Latest KFF Health News Stories
Sky-high bills from air-ambulance providers have sparked complaints and federal action in recent years. But a rural Tennessee resident fell through the cracks of billing protections — and a single helicopter ride could cost much of her estate’s value.
In a first-of-its-kind ruling, the Alabama Supreme Court has determined that embryos created for in vitro fertilization procedures are legally people. The decision has touched off massive confusion about potential ramifications, and the University of Alabama-Birmingham has paused its IVF program. Meanwhile, former President Donald Trump is reportedly planning to endorse a national 16-week abortion ban, while his former administration officials are planning further reproductive health restrictions for a possible second term. Lauren Weber of The Washington Post, Rachana Pradhan of KFF Health News, and Victoria Knight of Axios join KFF Health News’ Julie Rovner to discuss these issues and more. Plus, for “extra credit,” the panelists suggest health policy stories they read this week that they think you should read, too.
A restructuring of the Medicare drug benefit has wiped out big drug bills for people who need expensive medicines. But the legal battle over drug negotiations means uncertainty over long-term savings.
A federal district court judge dismissed a lawsuit attempting to invalidate the Biden administration’s Medicare prescription-drug price negotiation program. But the suit turned on a technicality, and several more court challenges are in the pipeline. Meanwhile, health policy pops up in Super Bowl ads, as Congress approaches yet another funding deadline. Alice Miranda Ollstein of Politico, Lauren Weber of The Washington Post, and Rachel Cohrs of Stat join KFF Health News’ Julie Rovner to discuss these issues and more. Plus, for “extra credit,” the panelists suggest health policy stories they read this week they think you should read, too.
Medicare pays hospitals about double what it pays other providers for the same services. The hospital lobby is fighting hard to make sure a switch to “site-neutral payments” doesn’t become law.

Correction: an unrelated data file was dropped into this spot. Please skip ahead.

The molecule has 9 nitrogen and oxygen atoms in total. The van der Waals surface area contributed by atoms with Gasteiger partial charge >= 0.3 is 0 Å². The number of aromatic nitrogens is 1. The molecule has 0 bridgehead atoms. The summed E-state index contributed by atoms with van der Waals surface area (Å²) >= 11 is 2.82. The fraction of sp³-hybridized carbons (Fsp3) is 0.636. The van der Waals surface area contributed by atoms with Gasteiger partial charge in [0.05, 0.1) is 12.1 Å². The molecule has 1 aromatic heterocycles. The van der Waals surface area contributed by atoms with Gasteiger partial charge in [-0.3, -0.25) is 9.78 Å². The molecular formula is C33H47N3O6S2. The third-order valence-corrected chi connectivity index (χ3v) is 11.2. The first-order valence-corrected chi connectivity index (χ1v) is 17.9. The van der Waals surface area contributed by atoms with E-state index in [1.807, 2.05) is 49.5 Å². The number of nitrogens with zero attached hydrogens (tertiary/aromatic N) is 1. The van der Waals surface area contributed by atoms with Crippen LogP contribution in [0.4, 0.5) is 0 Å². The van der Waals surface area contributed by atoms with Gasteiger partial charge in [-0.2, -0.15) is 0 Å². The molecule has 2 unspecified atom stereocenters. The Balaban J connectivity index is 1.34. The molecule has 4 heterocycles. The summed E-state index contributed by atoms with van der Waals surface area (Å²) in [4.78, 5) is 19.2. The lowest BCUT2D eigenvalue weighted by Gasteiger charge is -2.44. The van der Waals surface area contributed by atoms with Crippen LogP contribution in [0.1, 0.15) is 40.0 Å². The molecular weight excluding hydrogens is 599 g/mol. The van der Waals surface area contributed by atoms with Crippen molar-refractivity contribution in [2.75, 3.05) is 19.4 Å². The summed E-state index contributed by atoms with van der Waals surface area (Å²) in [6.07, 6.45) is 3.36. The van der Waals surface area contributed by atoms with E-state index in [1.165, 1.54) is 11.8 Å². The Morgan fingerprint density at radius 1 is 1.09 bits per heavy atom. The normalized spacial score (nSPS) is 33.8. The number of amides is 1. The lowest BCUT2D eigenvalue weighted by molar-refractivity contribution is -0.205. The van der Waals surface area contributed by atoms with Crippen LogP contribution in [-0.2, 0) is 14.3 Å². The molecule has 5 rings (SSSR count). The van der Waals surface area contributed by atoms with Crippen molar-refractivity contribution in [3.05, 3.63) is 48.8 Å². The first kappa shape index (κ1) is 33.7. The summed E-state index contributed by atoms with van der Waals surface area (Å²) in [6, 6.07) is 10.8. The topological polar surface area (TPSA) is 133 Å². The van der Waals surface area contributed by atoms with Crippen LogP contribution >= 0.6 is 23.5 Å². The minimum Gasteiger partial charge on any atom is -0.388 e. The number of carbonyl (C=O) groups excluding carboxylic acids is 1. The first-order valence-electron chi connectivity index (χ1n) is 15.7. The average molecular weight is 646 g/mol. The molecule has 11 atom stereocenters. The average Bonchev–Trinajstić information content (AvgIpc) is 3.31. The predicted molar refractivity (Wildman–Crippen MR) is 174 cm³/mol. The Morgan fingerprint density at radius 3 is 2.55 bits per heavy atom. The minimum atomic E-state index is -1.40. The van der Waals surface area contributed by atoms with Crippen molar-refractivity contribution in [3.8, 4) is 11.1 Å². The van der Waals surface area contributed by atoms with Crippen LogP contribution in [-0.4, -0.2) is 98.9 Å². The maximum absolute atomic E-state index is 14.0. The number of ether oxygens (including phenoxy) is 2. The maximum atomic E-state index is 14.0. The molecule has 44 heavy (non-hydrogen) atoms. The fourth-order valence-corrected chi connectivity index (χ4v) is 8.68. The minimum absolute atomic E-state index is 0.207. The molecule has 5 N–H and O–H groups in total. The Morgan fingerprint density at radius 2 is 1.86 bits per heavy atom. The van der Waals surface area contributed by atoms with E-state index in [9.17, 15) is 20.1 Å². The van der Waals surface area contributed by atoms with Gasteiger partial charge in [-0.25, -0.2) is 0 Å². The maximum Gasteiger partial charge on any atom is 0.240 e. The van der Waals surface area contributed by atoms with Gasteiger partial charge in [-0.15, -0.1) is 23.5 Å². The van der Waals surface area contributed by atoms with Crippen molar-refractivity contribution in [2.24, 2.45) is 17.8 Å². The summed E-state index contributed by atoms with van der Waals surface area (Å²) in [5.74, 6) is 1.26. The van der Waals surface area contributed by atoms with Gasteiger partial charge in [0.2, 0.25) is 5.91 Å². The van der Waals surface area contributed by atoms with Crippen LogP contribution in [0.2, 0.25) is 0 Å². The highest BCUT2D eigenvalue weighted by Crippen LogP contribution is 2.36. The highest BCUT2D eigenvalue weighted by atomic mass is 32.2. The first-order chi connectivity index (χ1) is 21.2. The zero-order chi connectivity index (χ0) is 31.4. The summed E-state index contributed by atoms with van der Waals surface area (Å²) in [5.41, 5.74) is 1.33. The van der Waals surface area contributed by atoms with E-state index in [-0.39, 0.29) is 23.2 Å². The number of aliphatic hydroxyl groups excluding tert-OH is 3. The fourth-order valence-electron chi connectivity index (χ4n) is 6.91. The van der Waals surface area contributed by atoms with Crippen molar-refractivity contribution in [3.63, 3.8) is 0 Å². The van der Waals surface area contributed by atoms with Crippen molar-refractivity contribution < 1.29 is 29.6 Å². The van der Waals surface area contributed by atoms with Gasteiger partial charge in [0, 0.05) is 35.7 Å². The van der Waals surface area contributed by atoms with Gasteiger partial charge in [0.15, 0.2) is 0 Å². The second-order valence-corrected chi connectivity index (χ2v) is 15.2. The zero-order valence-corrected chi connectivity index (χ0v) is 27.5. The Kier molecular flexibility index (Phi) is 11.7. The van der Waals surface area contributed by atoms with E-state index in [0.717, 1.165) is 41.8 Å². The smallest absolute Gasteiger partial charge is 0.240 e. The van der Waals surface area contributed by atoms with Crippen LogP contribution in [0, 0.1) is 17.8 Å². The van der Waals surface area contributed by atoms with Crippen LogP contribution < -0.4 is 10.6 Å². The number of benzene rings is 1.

As science skepticism pervades politics, the Supreme Court will soon consider two cases that seek to define the power of “experts.” Meanwhile, abortion opponents are laying out plans for how Donald Trump, if reelected as president, could effectively curtail abortion even in states where it remains legal. Sandhya Raman of CQ Roll Call, Joanne Kenen of Johns Hopkins University and Politico Magazine, and Sarah Karlin-Smith of the Pink Sheet join KFF Health News’ Julie Rovner to discuss these issues and more. Also this week, Rovner interviews Samantha Liss, who reported and wrote the latest KFF Health News-NPR “Bill of the Month” feature about a husband and wife who got billed for preventive care that should have been fully covered.
Expertos en el tema sienten una frustración persistente: es difícil saber si alguna política está funcionando porque los datos que recopila el gobierno federal sobre las áreas de escasez de atención primaria no han sido fidedignos durante mucho tiempo.
Politicians keep talking about fixing primary care shortages. But flawed national data leaves big holes in how to evaluate which policies are effective.
KFF Health News gives readers a chance to comment on a recent batch of stories.
New Hampshire’s primary election was dominated by voters’ feelings about Donald Trump. But health care remains a concern — and for Democrats, preserving abortion access is a priority.